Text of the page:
At this point, we weren’t really sold on the place to be perfectly honest. As we drove down to the beach, I considered just not going back. But we stuck to our guns as I thought back to all the glowing reviews the Italians had given this place. Surely it would be worth it.
My, oh, my were we glad we had stayed. At around 8.30pm we headed over to the little restaurant and that’s when the magic happened! Four courses of absolute deliciousness, all from the fields and paddocks surrounding us! Absolute Heaven! We rolled down to our room, slept it off and then devoured breakfast, which included the most scrumptious homemade yogurt.
With very full and satisfied bellies we drove down to Cala Gonone. We organised to hire a boat the previous day to explore the east coast of the island, from Cala Gonone to Cala Goloritze and the magnificent beaches in between. This area is only accessible by boat. They are quite possibly the most stunning beaches we have ever seen.
We had done a bit of shopping before setting out and enjoyed our lunch on our little boat. It was just the best. Seriously.
After a long day of beach hopping, we headed back and went straight back to the agristurismo for an afternoon siesta before devouring another four course dinner. This was without a doubt our favourite 24 hours on the island. Beach, food, beach, food is how it went down.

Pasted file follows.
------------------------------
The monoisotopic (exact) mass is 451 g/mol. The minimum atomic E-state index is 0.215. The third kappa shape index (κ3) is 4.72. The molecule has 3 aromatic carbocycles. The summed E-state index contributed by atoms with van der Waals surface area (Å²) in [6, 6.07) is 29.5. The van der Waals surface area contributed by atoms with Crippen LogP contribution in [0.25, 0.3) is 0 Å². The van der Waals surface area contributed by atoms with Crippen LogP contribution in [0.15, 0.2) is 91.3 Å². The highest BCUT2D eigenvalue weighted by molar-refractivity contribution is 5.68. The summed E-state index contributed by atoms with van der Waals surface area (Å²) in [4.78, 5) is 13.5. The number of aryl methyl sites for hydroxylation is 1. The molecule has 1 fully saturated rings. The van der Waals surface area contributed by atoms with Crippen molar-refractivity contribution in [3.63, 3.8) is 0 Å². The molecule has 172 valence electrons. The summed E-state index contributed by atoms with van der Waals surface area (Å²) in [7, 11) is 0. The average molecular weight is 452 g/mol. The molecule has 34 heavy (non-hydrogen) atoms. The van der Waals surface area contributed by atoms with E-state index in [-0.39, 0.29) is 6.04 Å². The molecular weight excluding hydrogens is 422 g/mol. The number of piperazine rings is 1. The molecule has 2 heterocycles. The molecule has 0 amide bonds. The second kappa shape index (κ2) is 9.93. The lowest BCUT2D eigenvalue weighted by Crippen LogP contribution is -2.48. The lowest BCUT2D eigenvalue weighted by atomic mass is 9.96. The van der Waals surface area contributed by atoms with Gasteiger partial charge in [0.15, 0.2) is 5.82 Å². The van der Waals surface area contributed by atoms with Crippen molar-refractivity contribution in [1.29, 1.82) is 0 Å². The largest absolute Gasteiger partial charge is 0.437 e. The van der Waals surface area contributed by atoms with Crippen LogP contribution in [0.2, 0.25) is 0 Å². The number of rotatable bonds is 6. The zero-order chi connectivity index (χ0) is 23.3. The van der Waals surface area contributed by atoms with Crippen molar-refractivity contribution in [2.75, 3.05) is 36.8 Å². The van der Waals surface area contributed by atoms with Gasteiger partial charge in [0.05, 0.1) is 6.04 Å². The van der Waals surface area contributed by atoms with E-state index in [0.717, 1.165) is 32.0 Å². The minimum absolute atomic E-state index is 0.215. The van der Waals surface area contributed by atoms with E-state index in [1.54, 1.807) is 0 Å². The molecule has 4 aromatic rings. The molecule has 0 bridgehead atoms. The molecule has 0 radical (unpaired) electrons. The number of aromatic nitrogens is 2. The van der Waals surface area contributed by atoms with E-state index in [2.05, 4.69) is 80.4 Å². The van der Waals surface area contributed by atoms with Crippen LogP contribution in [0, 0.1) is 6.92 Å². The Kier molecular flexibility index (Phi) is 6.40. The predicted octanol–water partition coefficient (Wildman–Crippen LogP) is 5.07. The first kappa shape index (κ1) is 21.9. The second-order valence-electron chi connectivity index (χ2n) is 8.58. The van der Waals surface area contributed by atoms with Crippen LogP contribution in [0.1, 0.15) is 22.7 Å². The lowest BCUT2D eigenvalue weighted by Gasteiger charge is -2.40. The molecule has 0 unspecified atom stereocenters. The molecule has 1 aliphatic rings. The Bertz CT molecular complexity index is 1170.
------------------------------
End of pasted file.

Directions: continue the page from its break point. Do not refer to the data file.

After another glorious breakfast, we headed north to ‘La Costa Smeralda’, the ‘Emerald Coast’. We broke up the two hour drive with a stop at a beach near San Teodoro. It was pretty tough to find a beach that matched the pristine waters on the east coast. We arrived at our final destination, Santa Teresa di Gallura on the north of the island. We had heard that it gets fairly busy in this part of Sardegna but we didn’t really feel that in the cosy little town we stayed. Our b&b was right across the road from the very popular beach ‘Rena Bianca’. It was quite busy but that crystal blue water and golden sand quickly made the people around us unnoticeable. We really took it easy in Santa Teresa. It was literally breakfast, beach, lunch, beach, siesta, dinner, evening stroll, gelato, bed for two days straight. We loved every second of it.